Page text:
I think people who sign up to do PhD's must be complete masochists and crazy nutcases.
I've never written such a long document in my life (176 pages in total), nor has my work been placed under such scrutiny as it was in the viva. I am honored, pleased and relieved that I've passed this stage gate for the degree program, and I am anxious to get going with the new work I'll be doing to complete the research. There also appears to be the opportunity for a number of publications to come out of my work. Wish me luck!
With regards to new ideas and new paradigms for healthcare, I'm excited about the London Entrepreneurs' Challenge 2008/09 as a playground and testbed for fleshing out some ideas I have, and I recently attended the kick-off session and first workshop for the competition.
I asked the program organizer, Mr. Tim Barnes, about the viability of not-for-profit organizations in a competition such as this and he responded that there are many similarities in start up and operation of a for-profit company and a not-for-profit charity regardless of what the organization does with its "profits" at the end of the day.
The competition is the result of a colloboration between UCL and the London Business School, and I hope to meet business-minded folks who also share the passion to improve the access and quality of healthcare in the world.
Some initial ideas I have include:
- Open source medicine -
Are there ways incorporate the spirit of the open source software movement to medical device, drug and procedure development?
- Public research -
I've seen the escalation of the IP arms race with even universities participating in the whole "patent everything" hysteria. But I've also seen companies discard good ideas because they couldn't get "exclusive rights" to it. Could medical device "charities" be formed to sweep up and develop good ideas that corporations won't touch with a 10-foot (3 meter) pole? Could this help expand truly public research unemcumbered by IP restrictions?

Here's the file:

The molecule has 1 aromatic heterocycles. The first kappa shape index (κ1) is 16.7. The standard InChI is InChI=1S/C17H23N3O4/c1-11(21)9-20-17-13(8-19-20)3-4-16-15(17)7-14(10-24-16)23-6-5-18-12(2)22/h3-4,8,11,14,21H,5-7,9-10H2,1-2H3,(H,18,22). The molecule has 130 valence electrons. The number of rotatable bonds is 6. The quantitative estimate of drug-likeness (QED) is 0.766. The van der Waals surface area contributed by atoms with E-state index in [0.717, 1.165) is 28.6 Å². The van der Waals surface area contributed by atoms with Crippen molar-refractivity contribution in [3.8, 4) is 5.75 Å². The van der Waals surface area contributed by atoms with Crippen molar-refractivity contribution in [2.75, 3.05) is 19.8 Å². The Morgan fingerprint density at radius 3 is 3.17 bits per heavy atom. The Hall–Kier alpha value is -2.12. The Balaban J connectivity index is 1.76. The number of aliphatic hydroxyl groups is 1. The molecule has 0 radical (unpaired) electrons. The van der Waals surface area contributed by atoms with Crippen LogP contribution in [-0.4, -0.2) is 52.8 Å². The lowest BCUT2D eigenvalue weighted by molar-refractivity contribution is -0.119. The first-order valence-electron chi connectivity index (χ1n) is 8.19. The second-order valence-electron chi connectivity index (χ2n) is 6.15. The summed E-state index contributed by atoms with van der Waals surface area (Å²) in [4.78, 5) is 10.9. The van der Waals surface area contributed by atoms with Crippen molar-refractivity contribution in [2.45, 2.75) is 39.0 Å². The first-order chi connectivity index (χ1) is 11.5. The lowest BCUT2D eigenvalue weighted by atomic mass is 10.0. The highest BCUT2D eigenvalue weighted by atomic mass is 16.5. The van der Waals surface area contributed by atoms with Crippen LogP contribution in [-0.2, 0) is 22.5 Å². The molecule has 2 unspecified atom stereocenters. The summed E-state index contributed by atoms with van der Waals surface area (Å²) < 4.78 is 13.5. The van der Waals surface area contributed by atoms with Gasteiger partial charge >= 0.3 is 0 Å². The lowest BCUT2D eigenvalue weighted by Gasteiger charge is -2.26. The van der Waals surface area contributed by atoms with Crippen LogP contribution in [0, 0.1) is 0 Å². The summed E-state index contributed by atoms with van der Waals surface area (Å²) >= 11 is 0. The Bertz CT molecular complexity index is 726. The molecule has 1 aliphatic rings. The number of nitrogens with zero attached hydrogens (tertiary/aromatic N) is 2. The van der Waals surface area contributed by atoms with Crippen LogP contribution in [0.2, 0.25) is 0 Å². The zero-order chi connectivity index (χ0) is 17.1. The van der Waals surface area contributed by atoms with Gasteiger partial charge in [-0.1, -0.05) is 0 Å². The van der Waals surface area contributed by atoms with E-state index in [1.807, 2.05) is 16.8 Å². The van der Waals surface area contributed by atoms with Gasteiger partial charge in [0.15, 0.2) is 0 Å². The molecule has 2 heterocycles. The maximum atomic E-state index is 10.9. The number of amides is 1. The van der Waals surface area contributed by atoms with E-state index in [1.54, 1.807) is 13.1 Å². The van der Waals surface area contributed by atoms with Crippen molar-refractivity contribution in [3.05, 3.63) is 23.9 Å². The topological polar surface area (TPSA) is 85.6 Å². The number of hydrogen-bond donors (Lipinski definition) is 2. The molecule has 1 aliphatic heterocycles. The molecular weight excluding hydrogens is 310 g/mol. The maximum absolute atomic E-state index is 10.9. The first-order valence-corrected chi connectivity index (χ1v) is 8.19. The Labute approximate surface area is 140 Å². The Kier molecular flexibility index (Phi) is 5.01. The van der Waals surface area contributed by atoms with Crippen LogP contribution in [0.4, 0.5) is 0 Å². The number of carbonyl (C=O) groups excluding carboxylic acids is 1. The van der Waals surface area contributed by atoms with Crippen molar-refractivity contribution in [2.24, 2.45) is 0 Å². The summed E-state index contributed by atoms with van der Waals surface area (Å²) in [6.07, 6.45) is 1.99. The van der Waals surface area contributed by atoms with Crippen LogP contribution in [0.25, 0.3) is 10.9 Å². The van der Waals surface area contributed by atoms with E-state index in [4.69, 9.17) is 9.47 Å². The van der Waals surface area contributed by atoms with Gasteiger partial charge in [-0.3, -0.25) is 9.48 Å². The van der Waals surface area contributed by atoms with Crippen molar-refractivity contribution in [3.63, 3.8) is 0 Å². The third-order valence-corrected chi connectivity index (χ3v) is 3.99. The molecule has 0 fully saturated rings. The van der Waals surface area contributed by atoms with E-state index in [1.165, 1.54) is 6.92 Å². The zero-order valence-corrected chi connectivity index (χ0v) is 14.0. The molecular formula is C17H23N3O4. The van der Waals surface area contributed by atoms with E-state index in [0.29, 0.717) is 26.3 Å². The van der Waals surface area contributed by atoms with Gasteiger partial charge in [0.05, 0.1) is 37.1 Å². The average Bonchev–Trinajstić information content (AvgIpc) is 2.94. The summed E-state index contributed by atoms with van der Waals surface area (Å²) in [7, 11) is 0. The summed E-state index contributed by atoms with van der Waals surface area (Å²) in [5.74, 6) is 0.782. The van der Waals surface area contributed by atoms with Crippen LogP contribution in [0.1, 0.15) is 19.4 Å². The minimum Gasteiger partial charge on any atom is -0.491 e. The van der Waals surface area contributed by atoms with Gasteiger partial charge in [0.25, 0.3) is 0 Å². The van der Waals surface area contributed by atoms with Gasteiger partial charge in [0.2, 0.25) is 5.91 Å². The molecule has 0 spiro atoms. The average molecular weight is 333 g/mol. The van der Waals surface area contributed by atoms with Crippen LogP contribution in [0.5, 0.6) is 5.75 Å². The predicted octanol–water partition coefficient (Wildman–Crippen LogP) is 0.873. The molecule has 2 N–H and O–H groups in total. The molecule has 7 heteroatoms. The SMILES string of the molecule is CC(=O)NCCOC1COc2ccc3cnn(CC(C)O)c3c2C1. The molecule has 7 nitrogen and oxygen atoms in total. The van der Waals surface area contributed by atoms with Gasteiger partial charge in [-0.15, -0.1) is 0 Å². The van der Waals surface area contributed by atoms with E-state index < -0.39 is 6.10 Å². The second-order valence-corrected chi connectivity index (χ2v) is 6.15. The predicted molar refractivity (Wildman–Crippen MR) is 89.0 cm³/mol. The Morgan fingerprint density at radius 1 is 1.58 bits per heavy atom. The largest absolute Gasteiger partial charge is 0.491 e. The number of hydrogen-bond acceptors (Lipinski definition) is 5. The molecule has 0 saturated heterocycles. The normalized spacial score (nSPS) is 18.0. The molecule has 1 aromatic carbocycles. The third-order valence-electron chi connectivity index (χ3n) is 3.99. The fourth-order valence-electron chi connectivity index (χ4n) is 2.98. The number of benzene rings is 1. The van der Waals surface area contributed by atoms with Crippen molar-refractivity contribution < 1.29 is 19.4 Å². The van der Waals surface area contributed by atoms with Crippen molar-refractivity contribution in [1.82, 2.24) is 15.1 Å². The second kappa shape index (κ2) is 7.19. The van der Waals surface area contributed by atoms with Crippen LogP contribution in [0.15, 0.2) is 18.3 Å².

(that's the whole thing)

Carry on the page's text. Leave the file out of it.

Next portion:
- Economies of scale -
Part of the reason why medical devices cost so much are because of the small volumes involved in their production. Could excess production capacity be used to produce devices sold near cost for charity to second and third-world nations where these companies don't have a commercial presence but desire to get a foothold into these nascent markets? Perhaps this could be a consultancy to help commercial companies establish a charity arm or explore and administer the charitable operations for them?
- C-to-C networks -
There are a number of business-to-business networking services that oil the cogs for businesses to work together and colloborate. Are there similar services for charities?
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